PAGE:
Some wise and admonitory words from Ron Paul about the current mania for government spending/stimulus/bailout:
How did we get here? How do we get out? As usual, Washington has all the wrong answers. According to many politicians, we got here by not spending enough, not consuming enough, and not regulating enough. Now government, like some mythical white knight, is going to ride in to save the day by blanketing the economy with dollars, hiring an army of new bureaucrats, creating make-work jobs, and sending everyone some form of a bailout check. The debate seems to focus on whether this will cost enough to save the economy, or if this is just a “down payment” with much more government spending to come.
“Talk like that,” Paul notes, “would be comical, if the results weren’t going to be so tragic.”
Maybe there are negative, concave “bubbles” as well as the usual convex ones: sinkholes that attract and inspire unthinking enthusiasm just as the ballooning escalators do. Yesterday, we worked ourselves into an ecstatic frenzy of lending and borrowing. Today, coming out of our stupor and noticing the enormous hole we inhabit, we throw ourselves back into a Bacchanalian whirl of borrowing and lending, hoping to repurchase that delightful sense of oblivion that comes of blurring the distinction between debt and cash.
In fairness, the two can look a lot alike. In the flattering light of morning, they are at first glance indistinguishable. Withdraw $10,000 from your savings account and stack up the bills. Then open up a line of credit and do the same thing. Both stacks are “legal tender for all debts, public and private.” So start spending! It’s only late in the afternoon, when you’ve run through most of both stacks, that you notice the tiny slip of paper at the bottom of stack 2: “IOU,” it says, and, just in case you forgot, it has a due date stamped firmly on its face. What to do? The savings account where you got the first stack is empty. The teller who offered you that line of credit has gone out of business–too many people neglected to honor their IOUs.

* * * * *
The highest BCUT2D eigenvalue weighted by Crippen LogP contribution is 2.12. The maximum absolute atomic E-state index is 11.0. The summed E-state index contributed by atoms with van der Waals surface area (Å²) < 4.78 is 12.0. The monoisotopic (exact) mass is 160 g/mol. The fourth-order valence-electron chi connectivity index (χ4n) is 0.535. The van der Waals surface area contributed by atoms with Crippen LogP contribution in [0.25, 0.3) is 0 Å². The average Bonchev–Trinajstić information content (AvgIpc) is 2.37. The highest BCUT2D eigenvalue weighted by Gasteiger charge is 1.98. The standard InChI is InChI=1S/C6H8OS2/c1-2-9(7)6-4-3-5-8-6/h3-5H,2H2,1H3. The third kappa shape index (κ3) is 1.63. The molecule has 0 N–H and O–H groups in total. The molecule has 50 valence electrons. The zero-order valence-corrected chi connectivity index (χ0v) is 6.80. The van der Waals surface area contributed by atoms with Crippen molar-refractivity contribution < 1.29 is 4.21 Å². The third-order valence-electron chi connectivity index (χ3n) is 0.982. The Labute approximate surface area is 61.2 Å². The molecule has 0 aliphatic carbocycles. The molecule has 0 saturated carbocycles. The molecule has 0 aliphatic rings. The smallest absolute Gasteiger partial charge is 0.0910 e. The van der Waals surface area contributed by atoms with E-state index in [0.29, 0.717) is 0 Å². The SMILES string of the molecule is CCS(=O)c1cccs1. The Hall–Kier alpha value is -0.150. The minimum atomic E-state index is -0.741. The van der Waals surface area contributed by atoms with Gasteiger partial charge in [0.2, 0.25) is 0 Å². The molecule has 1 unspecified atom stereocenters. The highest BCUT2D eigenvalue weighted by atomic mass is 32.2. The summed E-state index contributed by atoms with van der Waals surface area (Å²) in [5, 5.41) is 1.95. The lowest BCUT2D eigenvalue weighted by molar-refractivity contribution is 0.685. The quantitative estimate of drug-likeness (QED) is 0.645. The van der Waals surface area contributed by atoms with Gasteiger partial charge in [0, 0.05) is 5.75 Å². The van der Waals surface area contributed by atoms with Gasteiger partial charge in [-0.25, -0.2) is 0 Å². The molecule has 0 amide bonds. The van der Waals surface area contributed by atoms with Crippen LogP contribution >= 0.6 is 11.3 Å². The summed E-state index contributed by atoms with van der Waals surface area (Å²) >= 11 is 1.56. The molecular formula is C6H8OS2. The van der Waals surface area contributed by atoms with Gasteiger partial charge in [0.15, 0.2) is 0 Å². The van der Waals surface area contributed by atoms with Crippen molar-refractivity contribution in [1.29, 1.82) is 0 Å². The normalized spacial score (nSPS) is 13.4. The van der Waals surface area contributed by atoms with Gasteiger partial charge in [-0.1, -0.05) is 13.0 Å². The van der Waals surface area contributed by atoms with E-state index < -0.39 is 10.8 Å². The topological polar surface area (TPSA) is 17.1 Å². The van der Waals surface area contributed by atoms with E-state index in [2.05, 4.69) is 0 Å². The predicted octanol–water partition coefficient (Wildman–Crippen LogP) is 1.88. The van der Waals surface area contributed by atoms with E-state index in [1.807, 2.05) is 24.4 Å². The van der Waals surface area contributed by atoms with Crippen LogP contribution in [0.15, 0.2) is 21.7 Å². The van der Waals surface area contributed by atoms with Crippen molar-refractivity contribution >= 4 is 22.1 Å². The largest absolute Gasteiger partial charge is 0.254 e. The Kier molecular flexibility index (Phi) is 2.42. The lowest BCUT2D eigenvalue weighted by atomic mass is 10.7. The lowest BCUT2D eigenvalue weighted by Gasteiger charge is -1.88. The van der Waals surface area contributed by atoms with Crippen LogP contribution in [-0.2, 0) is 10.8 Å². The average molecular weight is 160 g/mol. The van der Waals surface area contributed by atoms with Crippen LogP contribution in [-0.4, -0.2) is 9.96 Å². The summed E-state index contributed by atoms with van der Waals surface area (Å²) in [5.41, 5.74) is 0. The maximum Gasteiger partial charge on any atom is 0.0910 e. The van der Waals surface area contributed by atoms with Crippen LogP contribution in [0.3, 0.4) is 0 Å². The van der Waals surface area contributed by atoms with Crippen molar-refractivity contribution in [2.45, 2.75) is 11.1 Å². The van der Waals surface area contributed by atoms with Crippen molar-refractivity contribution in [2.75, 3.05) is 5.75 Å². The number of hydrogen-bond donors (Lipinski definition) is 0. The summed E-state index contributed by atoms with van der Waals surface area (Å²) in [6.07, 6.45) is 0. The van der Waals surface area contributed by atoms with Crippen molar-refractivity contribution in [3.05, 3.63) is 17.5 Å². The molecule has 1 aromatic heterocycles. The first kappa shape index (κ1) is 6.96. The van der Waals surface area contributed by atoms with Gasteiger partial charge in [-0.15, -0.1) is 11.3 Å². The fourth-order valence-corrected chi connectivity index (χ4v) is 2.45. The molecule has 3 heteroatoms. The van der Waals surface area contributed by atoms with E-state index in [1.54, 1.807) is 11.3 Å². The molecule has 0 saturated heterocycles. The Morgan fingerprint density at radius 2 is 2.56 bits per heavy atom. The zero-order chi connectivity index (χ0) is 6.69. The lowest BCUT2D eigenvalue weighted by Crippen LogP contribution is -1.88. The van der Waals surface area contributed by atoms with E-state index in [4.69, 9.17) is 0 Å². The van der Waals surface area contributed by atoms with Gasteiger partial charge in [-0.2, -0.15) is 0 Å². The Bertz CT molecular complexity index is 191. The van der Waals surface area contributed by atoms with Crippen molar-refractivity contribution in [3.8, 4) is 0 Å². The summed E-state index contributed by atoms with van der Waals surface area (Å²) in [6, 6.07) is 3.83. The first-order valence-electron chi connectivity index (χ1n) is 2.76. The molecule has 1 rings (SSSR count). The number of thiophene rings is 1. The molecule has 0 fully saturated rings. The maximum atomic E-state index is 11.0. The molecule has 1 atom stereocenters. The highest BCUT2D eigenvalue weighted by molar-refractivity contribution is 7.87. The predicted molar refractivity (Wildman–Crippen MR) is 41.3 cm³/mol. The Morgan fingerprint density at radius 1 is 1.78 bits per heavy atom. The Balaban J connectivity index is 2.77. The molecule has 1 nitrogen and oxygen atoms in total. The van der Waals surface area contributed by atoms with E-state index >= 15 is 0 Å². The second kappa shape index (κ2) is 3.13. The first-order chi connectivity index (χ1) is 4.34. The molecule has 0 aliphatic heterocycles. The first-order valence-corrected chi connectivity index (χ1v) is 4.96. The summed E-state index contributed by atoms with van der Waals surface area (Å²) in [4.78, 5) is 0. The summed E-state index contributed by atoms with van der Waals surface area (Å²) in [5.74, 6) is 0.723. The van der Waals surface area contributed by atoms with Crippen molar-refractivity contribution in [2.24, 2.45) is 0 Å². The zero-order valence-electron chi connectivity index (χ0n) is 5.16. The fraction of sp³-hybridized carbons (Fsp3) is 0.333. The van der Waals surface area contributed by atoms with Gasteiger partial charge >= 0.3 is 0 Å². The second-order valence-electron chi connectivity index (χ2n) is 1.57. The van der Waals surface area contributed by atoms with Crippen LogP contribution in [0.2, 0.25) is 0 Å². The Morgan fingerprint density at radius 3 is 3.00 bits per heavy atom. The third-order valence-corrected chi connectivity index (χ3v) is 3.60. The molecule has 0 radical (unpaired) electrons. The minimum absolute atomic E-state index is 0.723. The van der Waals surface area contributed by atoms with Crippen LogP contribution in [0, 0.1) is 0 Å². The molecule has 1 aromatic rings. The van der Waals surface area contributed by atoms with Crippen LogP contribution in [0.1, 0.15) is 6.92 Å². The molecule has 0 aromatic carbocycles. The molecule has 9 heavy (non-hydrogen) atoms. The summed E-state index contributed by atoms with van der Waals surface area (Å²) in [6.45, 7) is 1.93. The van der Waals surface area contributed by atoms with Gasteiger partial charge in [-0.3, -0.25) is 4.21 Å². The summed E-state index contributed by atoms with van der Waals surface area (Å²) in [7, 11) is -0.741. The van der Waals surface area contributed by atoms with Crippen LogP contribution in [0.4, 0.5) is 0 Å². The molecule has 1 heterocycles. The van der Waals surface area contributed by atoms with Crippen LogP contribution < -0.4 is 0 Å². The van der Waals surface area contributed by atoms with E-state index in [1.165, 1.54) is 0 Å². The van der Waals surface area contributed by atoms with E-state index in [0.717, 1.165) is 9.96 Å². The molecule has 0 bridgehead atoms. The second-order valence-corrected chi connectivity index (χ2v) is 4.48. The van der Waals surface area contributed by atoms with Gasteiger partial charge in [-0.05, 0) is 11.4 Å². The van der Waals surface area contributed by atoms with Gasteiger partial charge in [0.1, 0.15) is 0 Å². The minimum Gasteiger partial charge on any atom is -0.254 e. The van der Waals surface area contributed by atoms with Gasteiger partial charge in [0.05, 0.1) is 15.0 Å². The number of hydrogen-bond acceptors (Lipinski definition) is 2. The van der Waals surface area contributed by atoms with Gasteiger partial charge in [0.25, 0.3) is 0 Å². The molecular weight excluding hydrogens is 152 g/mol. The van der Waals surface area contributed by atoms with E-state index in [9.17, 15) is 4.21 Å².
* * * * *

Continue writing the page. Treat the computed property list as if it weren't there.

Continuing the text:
Basically, we have two choices: 1) More whirling about, making the hole ever broader and deeper: “stimulus,” they chant, “bailout,” they cry. Or 2) we realize the decidedly un-ecstatic truth Ron Paul mentions: that “our economic problems are due to loose monetary policy, central economic planning, and the parasitic expenses of government. Unless we assess these problems honestly, we unfortunately have a long way to go until, like the junkie, we hit rock bottom.”